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Bits.

For a few years now, our industry has framed the problem with web performance primarily as a problem of flawed practices: namely, that digital teams don’t know that their web pages are too heavy or too slow. (Or worse, that they don’t care.) As a result, we’re left with web pages that were simply not well-made—they’re too slow to load, and too expensive to download. If we follow that logic a bit further, it seems reasonable to expect that if we can improve awareness around performance, then we’ll improve the quality of the decisions those teams make. That’s why we evangelize the clear business and economic benefits for building faster websites; we talk about emerging markets, and how they use the web; we talk about the need for designing with a performance budget; and so on.

This is all good, and necessary, and sorely needed. But looking at the web’s performance solely through the lens of process misses a number of larger, more structural problems. And if we want a faster web, we have to talk about performance in a broader context.

While writing this, I disabled my ad blocker, and visited the homepage of a popular American news site. I watched my browser’s network panel download a few megabytes (megabytes!) of stuff, roughly two-thirds of which was JavaScript: code that’s used to load advertisements, tracking scripts, and analytics software. JavaScript is great, of course, but it’s also one of the most expensive things to put on a web page. And on this one page in particular, there’s just so danged much of it.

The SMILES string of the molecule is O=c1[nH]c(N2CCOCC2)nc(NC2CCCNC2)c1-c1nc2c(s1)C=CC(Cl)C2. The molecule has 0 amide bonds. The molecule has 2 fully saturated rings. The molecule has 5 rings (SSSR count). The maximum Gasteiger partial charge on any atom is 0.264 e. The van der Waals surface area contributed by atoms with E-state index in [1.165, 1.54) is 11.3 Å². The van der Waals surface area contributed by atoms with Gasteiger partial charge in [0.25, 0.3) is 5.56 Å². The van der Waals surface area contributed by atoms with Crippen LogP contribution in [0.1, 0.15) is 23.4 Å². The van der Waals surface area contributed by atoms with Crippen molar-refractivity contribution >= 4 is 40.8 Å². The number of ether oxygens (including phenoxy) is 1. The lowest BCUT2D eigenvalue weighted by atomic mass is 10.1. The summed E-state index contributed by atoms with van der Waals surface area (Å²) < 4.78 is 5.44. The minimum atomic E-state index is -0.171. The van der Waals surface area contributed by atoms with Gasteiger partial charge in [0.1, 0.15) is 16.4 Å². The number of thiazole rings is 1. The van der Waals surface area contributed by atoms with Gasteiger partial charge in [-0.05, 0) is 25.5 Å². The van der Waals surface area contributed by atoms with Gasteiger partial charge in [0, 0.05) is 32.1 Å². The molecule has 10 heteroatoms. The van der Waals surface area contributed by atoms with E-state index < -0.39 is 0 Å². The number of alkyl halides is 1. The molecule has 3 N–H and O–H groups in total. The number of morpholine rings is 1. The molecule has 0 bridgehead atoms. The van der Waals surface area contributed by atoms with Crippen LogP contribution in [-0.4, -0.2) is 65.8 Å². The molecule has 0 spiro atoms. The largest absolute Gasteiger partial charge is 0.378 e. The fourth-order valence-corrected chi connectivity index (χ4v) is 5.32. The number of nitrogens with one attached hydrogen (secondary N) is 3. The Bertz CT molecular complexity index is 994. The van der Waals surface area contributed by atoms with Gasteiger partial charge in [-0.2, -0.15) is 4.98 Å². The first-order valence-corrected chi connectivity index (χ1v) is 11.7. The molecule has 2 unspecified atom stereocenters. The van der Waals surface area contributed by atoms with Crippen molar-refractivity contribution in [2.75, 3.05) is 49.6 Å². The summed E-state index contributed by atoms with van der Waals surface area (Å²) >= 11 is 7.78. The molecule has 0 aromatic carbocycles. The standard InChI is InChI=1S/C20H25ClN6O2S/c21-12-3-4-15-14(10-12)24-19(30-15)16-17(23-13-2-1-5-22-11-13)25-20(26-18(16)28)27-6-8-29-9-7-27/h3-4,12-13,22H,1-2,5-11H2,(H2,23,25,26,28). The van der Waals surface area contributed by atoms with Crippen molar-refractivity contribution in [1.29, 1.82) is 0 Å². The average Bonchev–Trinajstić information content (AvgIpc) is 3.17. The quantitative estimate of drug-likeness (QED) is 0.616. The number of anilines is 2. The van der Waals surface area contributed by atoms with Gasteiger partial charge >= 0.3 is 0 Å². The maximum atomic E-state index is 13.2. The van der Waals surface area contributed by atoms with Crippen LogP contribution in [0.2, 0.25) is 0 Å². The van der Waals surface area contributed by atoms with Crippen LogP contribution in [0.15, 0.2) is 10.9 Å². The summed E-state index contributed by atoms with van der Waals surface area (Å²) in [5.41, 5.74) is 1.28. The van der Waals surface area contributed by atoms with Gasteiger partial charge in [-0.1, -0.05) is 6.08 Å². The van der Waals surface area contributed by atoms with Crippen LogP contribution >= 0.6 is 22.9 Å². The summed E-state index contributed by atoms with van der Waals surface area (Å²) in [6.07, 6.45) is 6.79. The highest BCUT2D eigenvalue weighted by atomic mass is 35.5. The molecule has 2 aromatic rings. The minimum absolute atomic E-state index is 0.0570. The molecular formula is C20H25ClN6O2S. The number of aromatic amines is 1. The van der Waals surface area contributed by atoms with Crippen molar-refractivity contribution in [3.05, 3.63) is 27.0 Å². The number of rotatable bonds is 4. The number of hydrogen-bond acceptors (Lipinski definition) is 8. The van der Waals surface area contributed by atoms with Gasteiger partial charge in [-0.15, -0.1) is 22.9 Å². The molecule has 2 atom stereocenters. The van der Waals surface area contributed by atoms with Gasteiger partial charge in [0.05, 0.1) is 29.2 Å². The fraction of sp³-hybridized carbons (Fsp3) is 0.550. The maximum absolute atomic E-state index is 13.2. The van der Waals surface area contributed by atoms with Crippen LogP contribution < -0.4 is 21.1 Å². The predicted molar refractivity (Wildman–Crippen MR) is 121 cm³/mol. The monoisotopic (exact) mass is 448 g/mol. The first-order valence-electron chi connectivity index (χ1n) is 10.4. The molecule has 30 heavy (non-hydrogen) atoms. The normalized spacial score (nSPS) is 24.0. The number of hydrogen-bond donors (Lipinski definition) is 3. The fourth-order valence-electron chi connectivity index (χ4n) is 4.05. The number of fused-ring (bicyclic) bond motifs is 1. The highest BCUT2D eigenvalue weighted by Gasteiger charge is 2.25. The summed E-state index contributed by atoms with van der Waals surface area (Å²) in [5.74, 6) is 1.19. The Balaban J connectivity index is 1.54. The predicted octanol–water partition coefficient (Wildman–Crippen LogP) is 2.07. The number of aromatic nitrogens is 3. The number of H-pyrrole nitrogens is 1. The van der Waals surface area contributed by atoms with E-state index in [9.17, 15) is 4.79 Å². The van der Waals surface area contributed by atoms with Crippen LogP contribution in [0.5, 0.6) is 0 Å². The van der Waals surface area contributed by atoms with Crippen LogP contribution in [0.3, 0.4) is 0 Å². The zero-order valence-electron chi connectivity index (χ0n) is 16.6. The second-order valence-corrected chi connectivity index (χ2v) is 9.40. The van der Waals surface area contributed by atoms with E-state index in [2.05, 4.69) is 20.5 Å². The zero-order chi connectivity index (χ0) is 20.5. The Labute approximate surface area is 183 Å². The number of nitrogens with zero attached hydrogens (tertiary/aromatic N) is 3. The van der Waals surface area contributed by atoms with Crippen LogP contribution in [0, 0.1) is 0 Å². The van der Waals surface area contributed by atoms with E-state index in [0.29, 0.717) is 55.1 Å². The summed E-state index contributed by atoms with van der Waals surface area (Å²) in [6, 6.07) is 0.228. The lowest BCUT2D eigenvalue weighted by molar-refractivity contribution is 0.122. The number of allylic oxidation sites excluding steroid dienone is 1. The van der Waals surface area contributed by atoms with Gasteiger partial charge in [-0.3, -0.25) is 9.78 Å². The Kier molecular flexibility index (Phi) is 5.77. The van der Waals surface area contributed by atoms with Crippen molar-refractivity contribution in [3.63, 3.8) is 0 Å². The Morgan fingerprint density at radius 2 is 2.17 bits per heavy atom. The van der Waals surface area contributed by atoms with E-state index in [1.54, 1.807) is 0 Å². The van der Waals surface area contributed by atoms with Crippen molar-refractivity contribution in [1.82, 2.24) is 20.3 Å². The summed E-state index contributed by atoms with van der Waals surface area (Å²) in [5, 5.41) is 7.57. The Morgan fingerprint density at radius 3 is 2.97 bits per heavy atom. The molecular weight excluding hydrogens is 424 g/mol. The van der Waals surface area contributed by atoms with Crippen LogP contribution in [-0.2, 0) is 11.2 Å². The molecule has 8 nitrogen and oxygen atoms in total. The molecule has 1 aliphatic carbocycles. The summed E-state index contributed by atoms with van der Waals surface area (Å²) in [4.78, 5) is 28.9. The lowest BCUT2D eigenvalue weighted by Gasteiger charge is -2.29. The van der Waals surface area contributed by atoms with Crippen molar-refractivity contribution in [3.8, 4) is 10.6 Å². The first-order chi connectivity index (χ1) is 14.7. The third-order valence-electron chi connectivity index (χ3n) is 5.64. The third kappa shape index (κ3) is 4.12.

I’m guessing you’ve seen a few pages like this—probably more than a few today, even. It’s tempting to place the blame for those pages at the feet of the product teams that manage them, and to ask why they’re not making better decisions. But let’s refocus for a second: why is that code there?

Well, it’s there to generate revenue. Regardless of what you or I might believe about the merits of online advertising, or the ethics of surveillance capitalism, that code keeps the lights on. A beacon might have to be included because of an advertising partner’s contract. A script might be on the page because it’s syndicating sponsored content from a third-party source. And while we might lecture a working web developer about the ethics of shipping a web page with tracking scripts, those scripts very likely help pay their salary.

Yes, the web is far, far too slow. We should talk about digital design practices that could be better, and advocate for change. But ultimately, the web’s performance problem is a problem of profitability. If we’re going to talk about bloated pages, we should do so in context: in the context of a web where digital advertising revenue is cratering for publishers, but is positively flourishing for Facebook and Google. We should look at the underlying structural issues that incentivize a company to include heavy advertising scripts and pesky overlays, or examine the market challenges that force a publisher to adopt something like AMP.

In other words, the way we talk about slow websites needs to be much, much broader. If we can do that, then we’ll have a sharper understanding of where—and how—the web can be faster.


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